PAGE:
If you, a family member or friend is an alien in the Orlando area and has been issued an order of removal, deportation or exclusion, there is still hope of remaining in the United States, at least temporarily. There are still several options for administrative relief, including, but not limited to, stay of removal, administrative and formal appeal, motions to reconsider and or a motion to reopen.
Stay of Removal (ICE)
A stay is a temporary postponement which prevents the Department of Homeland Security (DHS) from executing an order of removal or deportation. Stays can be automatic (pending an appeal) or discretionary (upon application to ICE). Stays of removal are granted for good cause and only to person who are not dangerous to the community. In putting together your stay application, you should contact our attorneys to assist you making your application as strong as possible.
If an immigration judge has issued an order of removal to an alien, that person may have the right to file an appeal within 30 days of the judge’s decision with the Board of Immigration Appeals. Extenuating circumstances can extend the filing dateline. During this period, your deportation will be automatically delayed pending the outcome of the appeal.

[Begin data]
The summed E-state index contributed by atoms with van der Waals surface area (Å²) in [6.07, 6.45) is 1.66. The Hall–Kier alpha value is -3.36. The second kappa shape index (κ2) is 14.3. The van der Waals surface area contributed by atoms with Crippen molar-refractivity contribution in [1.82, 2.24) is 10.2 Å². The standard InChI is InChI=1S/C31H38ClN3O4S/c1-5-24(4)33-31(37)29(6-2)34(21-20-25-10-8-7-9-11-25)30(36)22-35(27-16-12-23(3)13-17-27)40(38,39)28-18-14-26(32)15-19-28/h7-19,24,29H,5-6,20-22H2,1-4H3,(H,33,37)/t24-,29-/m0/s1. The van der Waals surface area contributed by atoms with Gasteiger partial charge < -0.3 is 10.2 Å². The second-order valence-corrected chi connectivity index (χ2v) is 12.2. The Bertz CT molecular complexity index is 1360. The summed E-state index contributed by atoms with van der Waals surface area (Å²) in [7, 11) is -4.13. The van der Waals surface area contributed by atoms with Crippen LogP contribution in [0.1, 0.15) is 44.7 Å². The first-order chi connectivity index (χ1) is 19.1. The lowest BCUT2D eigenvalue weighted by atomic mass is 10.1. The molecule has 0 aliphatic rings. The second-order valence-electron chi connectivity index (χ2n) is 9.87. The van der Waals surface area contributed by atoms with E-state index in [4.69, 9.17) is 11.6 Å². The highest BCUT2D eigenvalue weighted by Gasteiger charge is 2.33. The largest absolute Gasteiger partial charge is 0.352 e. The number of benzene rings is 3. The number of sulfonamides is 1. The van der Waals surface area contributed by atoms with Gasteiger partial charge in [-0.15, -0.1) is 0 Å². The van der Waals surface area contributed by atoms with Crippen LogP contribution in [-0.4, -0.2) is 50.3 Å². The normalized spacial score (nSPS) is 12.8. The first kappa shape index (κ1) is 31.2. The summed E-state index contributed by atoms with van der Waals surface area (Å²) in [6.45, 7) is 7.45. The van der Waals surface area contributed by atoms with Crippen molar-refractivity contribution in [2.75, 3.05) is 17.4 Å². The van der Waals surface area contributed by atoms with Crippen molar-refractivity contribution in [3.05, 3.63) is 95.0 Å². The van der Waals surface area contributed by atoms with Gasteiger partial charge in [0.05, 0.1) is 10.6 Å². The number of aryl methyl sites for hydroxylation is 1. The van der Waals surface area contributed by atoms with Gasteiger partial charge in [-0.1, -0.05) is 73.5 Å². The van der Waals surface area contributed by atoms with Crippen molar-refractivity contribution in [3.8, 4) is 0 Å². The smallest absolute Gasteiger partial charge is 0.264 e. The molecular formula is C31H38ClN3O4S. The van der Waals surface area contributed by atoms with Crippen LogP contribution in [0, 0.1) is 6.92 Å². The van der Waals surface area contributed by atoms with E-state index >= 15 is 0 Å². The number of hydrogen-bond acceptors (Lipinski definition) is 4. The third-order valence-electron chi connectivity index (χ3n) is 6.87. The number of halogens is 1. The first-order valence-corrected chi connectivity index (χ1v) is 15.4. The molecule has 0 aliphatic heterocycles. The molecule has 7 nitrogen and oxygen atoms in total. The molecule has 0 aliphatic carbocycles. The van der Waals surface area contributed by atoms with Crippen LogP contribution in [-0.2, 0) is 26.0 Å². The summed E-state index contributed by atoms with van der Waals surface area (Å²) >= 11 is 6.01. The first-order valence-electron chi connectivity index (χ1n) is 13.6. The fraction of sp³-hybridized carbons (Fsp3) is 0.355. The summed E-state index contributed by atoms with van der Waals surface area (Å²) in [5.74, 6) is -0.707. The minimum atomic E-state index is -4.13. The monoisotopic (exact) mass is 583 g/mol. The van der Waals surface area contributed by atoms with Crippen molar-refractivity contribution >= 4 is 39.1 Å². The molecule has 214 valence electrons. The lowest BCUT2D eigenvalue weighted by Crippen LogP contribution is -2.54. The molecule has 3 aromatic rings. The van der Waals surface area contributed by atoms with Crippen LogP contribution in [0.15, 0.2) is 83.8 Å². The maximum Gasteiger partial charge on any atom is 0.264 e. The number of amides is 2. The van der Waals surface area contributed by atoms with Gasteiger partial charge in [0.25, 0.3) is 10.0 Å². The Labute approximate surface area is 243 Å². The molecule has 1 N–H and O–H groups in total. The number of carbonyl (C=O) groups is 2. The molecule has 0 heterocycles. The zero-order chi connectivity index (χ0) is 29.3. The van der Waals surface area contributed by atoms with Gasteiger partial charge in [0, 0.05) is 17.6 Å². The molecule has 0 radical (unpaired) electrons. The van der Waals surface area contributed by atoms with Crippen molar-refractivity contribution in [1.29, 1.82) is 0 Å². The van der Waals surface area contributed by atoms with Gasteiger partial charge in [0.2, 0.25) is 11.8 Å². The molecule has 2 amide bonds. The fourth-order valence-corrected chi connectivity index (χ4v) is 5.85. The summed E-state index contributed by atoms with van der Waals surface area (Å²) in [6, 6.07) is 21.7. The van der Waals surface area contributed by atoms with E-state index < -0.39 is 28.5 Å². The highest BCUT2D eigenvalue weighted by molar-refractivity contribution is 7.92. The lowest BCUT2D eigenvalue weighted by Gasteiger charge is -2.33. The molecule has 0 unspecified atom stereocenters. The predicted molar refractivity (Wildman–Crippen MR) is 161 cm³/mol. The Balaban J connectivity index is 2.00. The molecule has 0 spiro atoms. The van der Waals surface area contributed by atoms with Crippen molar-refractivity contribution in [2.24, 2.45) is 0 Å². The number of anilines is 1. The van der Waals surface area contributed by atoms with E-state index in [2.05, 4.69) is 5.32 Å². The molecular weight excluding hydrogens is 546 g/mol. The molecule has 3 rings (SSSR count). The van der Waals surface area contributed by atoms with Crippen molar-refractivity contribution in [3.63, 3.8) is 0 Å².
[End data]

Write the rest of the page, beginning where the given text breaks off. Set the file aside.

Motion to Reopen
If there are certain circumstances, new laws or facts the government or alien can file a motion to have the removal case reopened. Keep in mind you only have 90 days from the entry of the removal order to file the motion. The deadline can be extended in limited circumstances.
Motion to Reconsider
If the court made an error with respect to the facts or laws involved in your case you may file motion to reconsider the decision within 30 days of the final order. The deadline can be extended in limited circumstances. Absentia orders and asylum cases will not be able to extend the deadline.
The immigration process is complex and goes well beyond just filling out the proper forms. Immigration laws and rules are constantly changing and the adjudication process has become stricter, making it more frustrating for those who are trying to gain access to lawful status in the United States.